Show Less
Restricted access

Salem – A Literary Profile

Themes and Motifs in the Depiction of Colonial and Contemporary Salem in American Fiction

Clara Petino

To this day, Salem, Massachusetts, is synonymous with the witch trials of 1692. Their unique pace and structure has not only made the infamous town a strong cultural metaphor, but has generated countless novels, short stories, and plays over the past 200 years. This book marks the first comprehensive analysis of literary Salem and its historical as well as contemporary significance, from Nathaniel Hawthorne’s literature of the 19th century to Arthur Miller’s The Crucible to a growing corpus of contemporary fiction.

Show Summary Details
Restricted access

Bibliography

Extract

“Associated Daughters of Early American Witches.” adeaw.us/index. Accessed 26 Jan. 2020.

“Company.” etymonline.com/company. Accessed 26 Jan. 2020.

“Homeownership Rate for the United States.” fred.stlouisfed.org. Accessed 26 Jan. 2020.

“Housewitch Home + Healing.” hauswitchstore.com/about. Accessed 2 Mar. 2020.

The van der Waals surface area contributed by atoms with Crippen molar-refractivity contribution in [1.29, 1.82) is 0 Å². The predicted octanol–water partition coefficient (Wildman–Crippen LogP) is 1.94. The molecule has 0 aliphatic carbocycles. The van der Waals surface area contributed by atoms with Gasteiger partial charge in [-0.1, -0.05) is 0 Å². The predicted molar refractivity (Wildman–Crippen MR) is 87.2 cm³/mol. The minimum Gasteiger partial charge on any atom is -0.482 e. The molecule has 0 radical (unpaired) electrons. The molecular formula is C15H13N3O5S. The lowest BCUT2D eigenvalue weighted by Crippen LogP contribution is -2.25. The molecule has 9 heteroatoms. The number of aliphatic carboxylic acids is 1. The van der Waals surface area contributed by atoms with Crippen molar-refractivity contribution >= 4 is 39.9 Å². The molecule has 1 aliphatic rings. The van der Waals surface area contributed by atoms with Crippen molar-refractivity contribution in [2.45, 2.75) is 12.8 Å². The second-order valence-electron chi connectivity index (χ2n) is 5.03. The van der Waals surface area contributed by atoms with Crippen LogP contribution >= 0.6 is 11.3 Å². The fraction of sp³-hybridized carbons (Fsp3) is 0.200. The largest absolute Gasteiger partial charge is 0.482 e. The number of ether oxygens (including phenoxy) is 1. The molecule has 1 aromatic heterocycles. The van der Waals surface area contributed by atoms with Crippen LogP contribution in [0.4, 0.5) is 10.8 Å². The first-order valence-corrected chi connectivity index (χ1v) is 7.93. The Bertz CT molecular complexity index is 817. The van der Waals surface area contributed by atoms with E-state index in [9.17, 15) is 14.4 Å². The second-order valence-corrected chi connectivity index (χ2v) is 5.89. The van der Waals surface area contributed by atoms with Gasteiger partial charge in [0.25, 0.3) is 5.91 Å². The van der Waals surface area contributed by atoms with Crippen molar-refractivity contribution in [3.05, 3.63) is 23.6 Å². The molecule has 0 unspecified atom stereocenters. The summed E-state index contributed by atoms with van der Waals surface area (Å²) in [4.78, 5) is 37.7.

“Jeffersonian Ideology.” ushistory.org. Accessed 15 Feb. 2020.

“Martha Cory’s Examination.” Repr. in The Penguin Book of Witches. Ed. Katherine Howe. New York: Penguin, 2014, 150–156.

“Memory Studies Association.” memorystudiesassociation.org. Accessed 28 Jan. 2020.

“Phoebe.” In: A Dictionary of First Names. Ed. Patrick Hanks et al. Oxford: Oxford University Press, 2012, 289.

“Rebecca Nurse’s Examination.” Repr. in The Penguin Book of Witches. Ed. Katherine Howe. New York: Penguin, 2014, 158–161.

“Salem Ancestry Days.” Salem.org/ancestry. Accessed 31 Jan. 2020.

You are not authenticated to view the full text of this chapter or article.

This site requires a subscription or purchase to access the full text of books or journals.

Do you have any questions? Contact us.

Or login to access all content.